In (what I am calling) the 'standard formulation' of QM, the measuring apparatus does not appear in the mathematical formalism on equal "footing" with the quantum system. As mentioned above, a [pure] 'state' of the latter is a vector in a Hilbert space ... whereas, a 'state' for the measuring apparatus has NO representation whatsoever in the mathematical formalism! The apparatus enters into the formalism as something which, so to speak, "partitions" the Hilbert space (of the 'quantum system') into mutually orthogonal subspaces (... and this is a fixed "partition", according to the type of measurement which the apparatus performs), and it is only (any) one of these subspaces into which the "state reduction" can occur.
    ___________
    When I use the term 'standard formulation', I mean the usual undergraduate-textbook type of presentation along with the associated elements of interpretation. These are essentially of the 'von Neumann' genre. Thus, the (implied) "something other" 'formulations' would then include all manners of approach which deviate from the said 'standard'. Most of these "other" 'formulations' do not modify the Schrödinger equation, and they are more commonly referred to as "interpretations". Regarding those approaches which do modify the Schrödinger equation, I am largely unfamiliar with them, but I have seen such descriptive terms as "stochastic extension of the Schrödinger equation" and "nonlinear state space".
    ___________
    In my view, relative to the 'standard formulation', the answer is a definitive "YES!".

    However, it must be emphasized that, to many practicing physicists the "RESOLUTION" is thought to be quite a modest one. For example:
    And from another thread in this forum ("Schrödinger's Cat", post #9):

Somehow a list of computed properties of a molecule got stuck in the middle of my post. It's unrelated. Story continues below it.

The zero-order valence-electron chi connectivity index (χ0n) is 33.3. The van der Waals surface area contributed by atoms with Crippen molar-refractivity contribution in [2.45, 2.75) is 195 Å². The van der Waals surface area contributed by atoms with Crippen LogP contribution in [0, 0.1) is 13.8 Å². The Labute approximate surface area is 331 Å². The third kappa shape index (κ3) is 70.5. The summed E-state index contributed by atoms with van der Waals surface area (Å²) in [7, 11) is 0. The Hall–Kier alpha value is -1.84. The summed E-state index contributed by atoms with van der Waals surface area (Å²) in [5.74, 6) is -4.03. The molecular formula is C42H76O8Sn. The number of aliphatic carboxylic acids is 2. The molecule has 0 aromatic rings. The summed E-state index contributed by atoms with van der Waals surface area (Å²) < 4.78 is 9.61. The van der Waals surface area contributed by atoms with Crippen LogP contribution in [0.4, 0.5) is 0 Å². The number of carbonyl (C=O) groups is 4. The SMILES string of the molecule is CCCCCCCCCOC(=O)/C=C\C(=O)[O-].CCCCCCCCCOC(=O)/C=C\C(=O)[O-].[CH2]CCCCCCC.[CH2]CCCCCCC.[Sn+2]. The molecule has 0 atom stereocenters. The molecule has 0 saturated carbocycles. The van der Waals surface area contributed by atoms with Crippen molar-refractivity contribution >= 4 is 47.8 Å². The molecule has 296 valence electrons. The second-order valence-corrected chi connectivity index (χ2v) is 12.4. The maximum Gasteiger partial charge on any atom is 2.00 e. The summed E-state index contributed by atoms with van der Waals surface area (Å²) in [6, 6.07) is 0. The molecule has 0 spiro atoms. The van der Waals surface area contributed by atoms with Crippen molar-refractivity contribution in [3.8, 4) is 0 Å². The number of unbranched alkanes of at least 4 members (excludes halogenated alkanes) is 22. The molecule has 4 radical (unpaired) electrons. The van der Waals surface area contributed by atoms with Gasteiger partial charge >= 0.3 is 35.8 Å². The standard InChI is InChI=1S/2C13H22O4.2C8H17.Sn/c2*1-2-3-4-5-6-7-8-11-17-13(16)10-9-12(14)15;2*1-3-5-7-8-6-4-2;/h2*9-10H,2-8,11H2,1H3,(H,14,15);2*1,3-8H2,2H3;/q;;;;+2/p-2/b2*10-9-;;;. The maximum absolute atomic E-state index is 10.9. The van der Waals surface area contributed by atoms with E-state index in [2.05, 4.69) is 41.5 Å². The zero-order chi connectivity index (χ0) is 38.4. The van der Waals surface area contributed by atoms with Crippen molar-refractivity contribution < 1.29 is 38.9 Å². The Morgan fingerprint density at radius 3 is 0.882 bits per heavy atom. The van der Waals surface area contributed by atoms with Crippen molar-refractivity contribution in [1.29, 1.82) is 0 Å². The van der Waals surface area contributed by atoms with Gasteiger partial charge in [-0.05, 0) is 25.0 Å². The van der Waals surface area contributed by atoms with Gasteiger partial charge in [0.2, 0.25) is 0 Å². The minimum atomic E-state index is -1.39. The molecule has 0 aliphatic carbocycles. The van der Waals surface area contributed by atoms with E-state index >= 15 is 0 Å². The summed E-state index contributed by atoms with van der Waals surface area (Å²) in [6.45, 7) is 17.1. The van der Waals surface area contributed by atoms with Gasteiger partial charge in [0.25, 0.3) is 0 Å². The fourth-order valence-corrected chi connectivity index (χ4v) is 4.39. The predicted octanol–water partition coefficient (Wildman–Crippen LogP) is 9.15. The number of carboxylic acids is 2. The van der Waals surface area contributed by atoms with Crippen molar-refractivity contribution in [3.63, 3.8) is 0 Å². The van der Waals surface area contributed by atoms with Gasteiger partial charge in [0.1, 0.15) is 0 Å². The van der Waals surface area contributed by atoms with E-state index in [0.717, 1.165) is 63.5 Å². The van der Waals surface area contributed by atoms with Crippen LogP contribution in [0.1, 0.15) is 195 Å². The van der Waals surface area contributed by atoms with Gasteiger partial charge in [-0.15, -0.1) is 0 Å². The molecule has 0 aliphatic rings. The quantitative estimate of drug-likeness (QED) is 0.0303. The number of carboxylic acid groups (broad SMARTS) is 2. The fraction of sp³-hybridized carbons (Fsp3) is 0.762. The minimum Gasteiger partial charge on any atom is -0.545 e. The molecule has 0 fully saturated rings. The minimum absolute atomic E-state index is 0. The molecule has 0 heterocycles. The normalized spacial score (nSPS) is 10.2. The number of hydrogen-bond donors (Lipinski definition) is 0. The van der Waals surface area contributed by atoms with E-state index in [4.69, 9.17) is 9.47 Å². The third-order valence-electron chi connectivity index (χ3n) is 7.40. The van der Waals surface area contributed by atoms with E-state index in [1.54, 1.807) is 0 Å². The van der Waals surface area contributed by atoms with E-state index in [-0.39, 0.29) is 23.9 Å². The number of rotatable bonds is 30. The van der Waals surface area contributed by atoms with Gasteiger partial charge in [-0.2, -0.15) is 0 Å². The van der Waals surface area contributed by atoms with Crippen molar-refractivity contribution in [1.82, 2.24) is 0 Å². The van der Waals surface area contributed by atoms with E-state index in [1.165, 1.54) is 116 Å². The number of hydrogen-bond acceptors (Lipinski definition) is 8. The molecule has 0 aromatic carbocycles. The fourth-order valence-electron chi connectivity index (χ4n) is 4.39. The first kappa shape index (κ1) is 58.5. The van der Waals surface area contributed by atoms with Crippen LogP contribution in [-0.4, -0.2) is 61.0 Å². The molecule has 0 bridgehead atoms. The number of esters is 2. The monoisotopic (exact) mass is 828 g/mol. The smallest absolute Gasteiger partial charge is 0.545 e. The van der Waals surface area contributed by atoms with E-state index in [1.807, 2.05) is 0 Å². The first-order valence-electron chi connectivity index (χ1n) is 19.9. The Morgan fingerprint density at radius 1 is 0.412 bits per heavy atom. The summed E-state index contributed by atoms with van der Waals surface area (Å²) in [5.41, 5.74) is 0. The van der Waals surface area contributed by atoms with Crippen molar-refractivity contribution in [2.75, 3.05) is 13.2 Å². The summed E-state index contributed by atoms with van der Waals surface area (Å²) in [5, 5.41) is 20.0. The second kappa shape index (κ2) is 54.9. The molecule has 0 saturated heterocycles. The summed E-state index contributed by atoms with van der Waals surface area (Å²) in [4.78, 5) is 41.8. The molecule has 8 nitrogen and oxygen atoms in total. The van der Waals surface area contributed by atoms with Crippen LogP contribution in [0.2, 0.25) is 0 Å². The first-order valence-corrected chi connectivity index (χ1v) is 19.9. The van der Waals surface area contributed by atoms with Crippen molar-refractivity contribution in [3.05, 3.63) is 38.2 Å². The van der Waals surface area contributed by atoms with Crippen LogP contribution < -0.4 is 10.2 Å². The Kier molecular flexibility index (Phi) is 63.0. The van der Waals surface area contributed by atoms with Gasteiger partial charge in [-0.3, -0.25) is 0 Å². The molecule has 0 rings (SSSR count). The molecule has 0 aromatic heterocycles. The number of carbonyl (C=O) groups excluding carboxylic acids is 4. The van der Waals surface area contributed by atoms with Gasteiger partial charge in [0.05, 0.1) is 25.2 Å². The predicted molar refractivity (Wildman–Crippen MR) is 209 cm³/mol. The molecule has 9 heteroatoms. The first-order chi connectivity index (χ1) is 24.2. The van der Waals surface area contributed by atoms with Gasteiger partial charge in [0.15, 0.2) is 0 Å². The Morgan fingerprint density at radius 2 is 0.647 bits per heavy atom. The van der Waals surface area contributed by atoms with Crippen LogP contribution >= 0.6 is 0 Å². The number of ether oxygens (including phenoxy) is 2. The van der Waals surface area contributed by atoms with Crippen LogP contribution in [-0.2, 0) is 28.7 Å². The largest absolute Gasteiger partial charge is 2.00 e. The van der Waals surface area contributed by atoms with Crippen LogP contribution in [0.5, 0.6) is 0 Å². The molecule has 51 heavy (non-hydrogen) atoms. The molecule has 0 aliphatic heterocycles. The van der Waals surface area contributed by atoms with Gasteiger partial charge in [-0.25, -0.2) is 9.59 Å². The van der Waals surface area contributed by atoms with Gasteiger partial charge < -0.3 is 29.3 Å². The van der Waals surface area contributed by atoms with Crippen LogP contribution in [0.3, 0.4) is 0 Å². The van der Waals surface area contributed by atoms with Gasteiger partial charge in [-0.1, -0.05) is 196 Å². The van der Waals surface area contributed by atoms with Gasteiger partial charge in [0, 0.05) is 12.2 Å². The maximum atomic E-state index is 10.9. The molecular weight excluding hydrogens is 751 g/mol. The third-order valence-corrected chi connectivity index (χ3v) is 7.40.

You may wish to note the rebuttals there in posts #10, #11, and #13.

    In my view, however, none of those rebuttals are successful (... and indeed, post #13, in particular, is not even directed) at refuting the contention that

    a "knowledge-based approach" to the 'collapse' phenomenon can be consistent with the QM formalism .

    Indeed, the above contention must be true since "Bohm's interpretation" is an instance of it.

    On the other hand, the validity of this contention does not negate that there must be direct "physical reality" of some kind ascribable to the wavefunction. In Bohm's interpretation this can be seen most explicitly, for, there, the wavefunction itself is what gives rise to the so-called "quantum potential".
    ___________
    As possibilities come to mind, I will let you know. It would, however, be helpful if you could indicate the level of mathematics which you are comfortable with. ... For example, how much of the above with regard to the "Hilbert space" were you able to follow?

    By the way, why do you say "experimental attempts to resolve or get around it" ? – it is a problem which concerns the theory.
     
    Last edited: Dec 24, 2004
  19. Jan 1, 2005 #18
    Eye_in_the_Sky,
    I've been able to follow your brief presentation of Hilbert Spaces, although I'm only a poor engineer. I'm very curious to read more on the topics of QM interpretation (not necessarily HS). BTW, your explanation of the Dynamical Postulate as application of a unary operator and the Reduction Postulate as application of a projection operator is the clearest I have ever read. I guess the unary operator you are talking about is simply the time evolution operator associated to the Schrodinger equation - please correct me if I'm wrong. Anyway, thanks a lot for sharing!
    Back to my question: what book or articles could I read to understand more?

    Francesco
     
  20. Jan 10, 2005 #19
    To Al and Francesco

    With regard to "quantum measurement", I think a good place to start is

    http://en.wikipedia.org/wiki/Quantum_measurement .

    Towards the bottom of that page, there is a list of additional topics (under the "See also" title).


    Another good resource is

    http://plato.stanford.edu/contents.html .

    But the articles there can be quite difficult.

    Here are search results for the query "quantum measurement":

    http://plato.stanford.edu/cgi-bin/w...s=30&maxchars=10000&query=quantum+measurement

    Here are search results for the query "interpretation of quantum mechanics":

    http://plato.stanford.edu/cgi-bin/w...000&query=interpretation+of+quantum+mechanics


    I have only read a few layman oriented books on Quantum Mechanics and its interpretations, the best of which I found to be "Quantum Reality, Beyond the New Physics" by Nick Herbert.